Case #4 - Competition Among the North American Warehouse Clubs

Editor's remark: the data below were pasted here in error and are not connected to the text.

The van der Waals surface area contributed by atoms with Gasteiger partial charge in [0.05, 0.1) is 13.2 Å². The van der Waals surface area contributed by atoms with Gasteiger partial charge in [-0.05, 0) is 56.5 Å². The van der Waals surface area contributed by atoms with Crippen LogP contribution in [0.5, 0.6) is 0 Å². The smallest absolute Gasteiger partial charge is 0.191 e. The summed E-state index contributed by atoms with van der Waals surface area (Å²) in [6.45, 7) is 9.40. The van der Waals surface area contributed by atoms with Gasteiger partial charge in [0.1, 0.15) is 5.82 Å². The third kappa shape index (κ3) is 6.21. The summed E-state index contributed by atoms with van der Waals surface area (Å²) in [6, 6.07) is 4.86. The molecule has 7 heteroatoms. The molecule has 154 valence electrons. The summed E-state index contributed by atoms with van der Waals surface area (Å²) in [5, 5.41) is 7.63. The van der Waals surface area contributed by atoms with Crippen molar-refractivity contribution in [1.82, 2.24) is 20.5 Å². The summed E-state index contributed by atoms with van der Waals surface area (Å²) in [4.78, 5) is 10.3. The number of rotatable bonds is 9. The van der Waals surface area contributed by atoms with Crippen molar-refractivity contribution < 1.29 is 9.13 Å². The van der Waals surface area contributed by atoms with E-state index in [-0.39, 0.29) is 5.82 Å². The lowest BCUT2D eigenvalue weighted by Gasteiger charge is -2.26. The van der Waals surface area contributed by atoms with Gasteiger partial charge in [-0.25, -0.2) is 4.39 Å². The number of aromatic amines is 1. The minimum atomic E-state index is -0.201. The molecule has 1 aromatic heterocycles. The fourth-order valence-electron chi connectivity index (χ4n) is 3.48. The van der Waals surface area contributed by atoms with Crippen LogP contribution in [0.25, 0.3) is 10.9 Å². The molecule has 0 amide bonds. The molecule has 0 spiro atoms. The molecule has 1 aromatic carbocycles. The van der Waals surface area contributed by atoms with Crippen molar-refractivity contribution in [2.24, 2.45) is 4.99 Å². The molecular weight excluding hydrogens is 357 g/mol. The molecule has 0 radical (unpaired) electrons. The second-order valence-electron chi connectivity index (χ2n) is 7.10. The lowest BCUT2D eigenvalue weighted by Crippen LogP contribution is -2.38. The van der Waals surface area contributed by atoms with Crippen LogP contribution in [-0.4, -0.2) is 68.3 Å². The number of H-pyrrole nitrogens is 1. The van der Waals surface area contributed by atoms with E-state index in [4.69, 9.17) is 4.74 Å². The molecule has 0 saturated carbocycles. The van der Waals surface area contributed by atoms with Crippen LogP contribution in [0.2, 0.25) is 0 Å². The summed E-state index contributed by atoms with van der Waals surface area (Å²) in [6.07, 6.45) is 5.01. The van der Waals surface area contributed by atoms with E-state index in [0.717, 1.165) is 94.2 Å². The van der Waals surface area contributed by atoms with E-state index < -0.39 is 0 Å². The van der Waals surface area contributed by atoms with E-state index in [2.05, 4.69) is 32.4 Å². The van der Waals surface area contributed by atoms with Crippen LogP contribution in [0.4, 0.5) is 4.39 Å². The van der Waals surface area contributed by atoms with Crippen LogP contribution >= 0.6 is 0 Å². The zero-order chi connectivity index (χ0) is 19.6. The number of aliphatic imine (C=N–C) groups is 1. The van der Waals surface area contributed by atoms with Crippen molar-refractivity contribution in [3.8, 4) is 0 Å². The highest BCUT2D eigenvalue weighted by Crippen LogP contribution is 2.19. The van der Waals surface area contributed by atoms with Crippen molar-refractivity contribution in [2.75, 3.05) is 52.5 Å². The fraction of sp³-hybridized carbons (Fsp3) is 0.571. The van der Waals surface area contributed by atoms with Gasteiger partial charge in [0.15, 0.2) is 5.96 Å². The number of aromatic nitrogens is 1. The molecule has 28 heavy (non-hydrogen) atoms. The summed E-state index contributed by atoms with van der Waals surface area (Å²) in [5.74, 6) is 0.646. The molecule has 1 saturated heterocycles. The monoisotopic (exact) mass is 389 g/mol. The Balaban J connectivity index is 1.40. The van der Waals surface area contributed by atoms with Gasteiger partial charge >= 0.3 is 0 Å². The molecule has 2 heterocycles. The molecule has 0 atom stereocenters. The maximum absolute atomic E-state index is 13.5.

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The competition in the American Warehouse Club Industry is based on factors such as price, merchandise quality and selection, location, and member service. They also had competition from retail discounters like Wal-Mart and Dollar General, general merchandise chains like Target and Kohl’s, specialty chains like Office Depot and Staples in office supplies and Best Buy in electronics and DVDs, supermarkets, gasoline stations, and Internet retailers. The strongest competitive industry force is competition between like firms. This is because all three of the wholesale clubs are so similar. They all had low prices, warehouses ranging from 70,000 to 130,000 sq ft (some up to 160,000), and very low operating costs, sell products in bulk packaging and offer membership. They are all so alike that it pretty came down to which ever store a customer went to first they would stick with. All three wholesale clubs have similar strategies. They sold high-quality brand-name merchandise at prices that were significantly lower than those at supermarkets, discount retail chains, department stores, drugstores, and specialty retail stores like Best Buy. But BJ’s expanded their strategy a little more. It focused on its Inner Circle members through merchandising strategies that emphasized a customer-friendly shopping experience. Club locations were clustered in order to benefit from greater name recognition and maximize the efficiencies of management support, distribution, and marketing activities. BJ’s strove to establish and maintain the first or second industry leading position in each major market area where it operated. I think Costco has had the strongest financial performance in recent years because they have opened 265 new warehouses since 2000 and more than doubled their company revenues from $31.6 billion to $71.4 billion. Costco is responsible for

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